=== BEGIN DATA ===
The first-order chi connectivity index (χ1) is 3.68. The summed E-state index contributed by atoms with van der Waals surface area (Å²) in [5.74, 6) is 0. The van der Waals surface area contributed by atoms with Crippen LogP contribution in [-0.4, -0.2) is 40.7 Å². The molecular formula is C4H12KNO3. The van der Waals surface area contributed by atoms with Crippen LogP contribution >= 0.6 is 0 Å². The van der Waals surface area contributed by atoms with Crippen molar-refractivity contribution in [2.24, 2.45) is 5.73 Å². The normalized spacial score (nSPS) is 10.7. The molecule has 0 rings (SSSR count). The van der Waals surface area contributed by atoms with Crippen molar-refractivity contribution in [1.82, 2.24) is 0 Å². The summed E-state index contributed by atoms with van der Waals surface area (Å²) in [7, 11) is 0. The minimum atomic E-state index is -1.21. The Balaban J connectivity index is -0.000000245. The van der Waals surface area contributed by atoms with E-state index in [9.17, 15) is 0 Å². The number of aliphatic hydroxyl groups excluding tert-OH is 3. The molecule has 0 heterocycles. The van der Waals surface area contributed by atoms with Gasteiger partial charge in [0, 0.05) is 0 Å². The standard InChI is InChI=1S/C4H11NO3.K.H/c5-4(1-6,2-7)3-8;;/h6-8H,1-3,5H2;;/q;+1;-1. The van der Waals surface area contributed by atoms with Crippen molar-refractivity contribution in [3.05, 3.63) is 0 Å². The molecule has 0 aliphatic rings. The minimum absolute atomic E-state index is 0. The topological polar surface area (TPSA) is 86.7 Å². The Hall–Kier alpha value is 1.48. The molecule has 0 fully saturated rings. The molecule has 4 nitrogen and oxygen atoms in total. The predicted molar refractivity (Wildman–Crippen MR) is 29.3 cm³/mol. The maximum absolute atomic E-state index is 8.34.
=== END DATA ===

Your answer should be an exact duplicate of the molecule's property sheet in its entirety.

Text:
The first-order chi connectivity index (χ1) is 3.68. The summed E-state index contributed by atoms with van der Waals surface area (Å²) in [5.74, 6) is 0. The van der Waals surface area contributed by atoms with Crippen LogP contribution in [-0.4, -0.2) is 40.7 Å². The molecular formula is C4H12KNO3. The van der Waals surface area contributed by atoms with Crippen LogP contribution >= 0.6 is 0 Å². The van der Waals surface area contributed by atoms with Crippen molar-refractivity contribution in [2.24, 2.45) is 5.73 Å². The normalized spacial score (nSPS) is 10.7. The molecule has 0 rings (SSSR count). The van der Waals surface area contributed by atoms with Crippen molar-refractivity contribution in [1.82, 2.24) is 0 Å². The summed E-state index contributed by atoms with van der Waals surface area (Å²) in [7, 11) is 0. The minimum atomic E-state index is -1.21. The Balaban J connectivity index is -0.000000245. The van der Waals surface area contributed by atoms with E-state index in [9.17, 15) is 0 Å². The number of aliphatic hydroxyl groups excluding tert-OH is 3. The molecule has 0 heterocycles. The van der Waals surface area contributed by atoms with Gasteiger partial charge in [0, 0.05) is 0 Å². The standard InChI is InChI=1S/C4H11NO3.K.H/c5-4(1-6,2-7)3-8;;/h6-8H,1-3,5H2;;/q;+1;-1. The van der Waals surface area contributed by atoms with Crippen molar-refractivity contribution in [3.05, 3.63) is 0 Å². The molecule has 0 aliphatic rings. The minimum absolute atomic E-state index is 0. The topological polar surface area (TPSA) is 86.7 Å². The Hall–Kier alpha value is 1.48. The molecule has 0 fully saturated rings. The molecule has 4 nitrogen and oxygen atoms in total. The predicted molar refractivity (Wildman–Crippen MR) is 29.3 cm³/mol. The maximum absolute atomic E-state index is 8.34.